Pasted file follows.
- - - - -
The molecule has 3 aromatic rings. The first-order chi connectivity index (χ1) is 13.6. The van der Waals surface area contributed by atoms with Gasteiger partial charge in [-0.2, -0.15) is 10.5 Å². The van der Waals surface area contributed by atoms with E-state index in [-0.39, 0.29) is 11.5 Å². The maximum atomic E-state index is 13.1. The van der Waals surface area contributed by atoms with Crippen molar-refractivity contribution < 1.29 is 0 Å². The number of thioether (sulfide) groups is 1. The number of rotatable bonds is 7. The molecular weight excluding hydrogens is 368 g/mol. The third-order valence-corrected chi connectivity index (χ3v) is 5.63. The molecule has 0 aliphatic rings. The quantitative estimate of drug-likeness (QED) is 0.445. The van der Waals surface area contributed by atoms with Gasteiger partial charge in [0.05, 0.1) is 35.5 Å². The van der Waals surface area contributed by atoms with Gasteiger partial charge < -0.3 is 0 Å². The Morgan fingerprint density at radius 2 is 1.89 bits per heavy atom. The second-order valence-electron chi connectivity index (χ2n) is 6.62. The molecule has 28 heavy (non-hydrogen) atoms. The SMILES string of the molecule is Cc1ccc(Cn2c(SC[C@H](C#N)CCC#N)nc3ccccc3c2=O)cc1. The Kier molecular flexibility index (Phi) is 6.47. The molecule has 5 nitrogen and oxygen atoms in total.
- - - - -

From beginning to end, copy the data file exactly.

The molecule has 3 aromatic rings. The first-order chi connectivity index (χ1) is 13.6. The van der Waals surface area contributed by atoms with Gasteiger partial charge in [-0.2, -0.15) is 10.5 Å². The van der Waals surface area contributed by atoms with E-state index in [-0.39, 0.29) is 11.5 Å². The maximum atomic E-state index is 13.1. The van der Waals surface area contributed by atoms with Crippen molar-refractivity contribution < 1.29 is 0 Å². The number of thioether (sulfide) groups is 1. The number of rotatable bonds is 7. The molecular weight excluding hydrogens is 368 g/mol. The third-order valence-corrected chi connectivity index (χ3v) is 5.63. The molecule has 0 aliphatic rings. The quantitative estimate of drug-likeness (QED) is 0.445. The van der Waals surface area contributed by atoms with Gasteiger partial charge in [0.05, 0.1) is 35.5 Å². The van der Waals surface area contributed by atoms with Gasteiger partial charge < -0.3 is 0 Å². The Morgan fingerprint density at radius 2 is 1.89 bits per heavy atom. The second-order valence-electron chi connectivity index (χ2n) is 6.62. The molecule has 28 heavy (non-hydrogen) atoms. The SMILES string of the molecule is Cc1ccc(Cn2c(SC[C@H](C#N)CCC#N)nc3ccccc3c2=O)cc1. The Kier molecular flexibility index (Phi) is 6.47. The molecule has 5 nitrogen and oxygen atoms in total.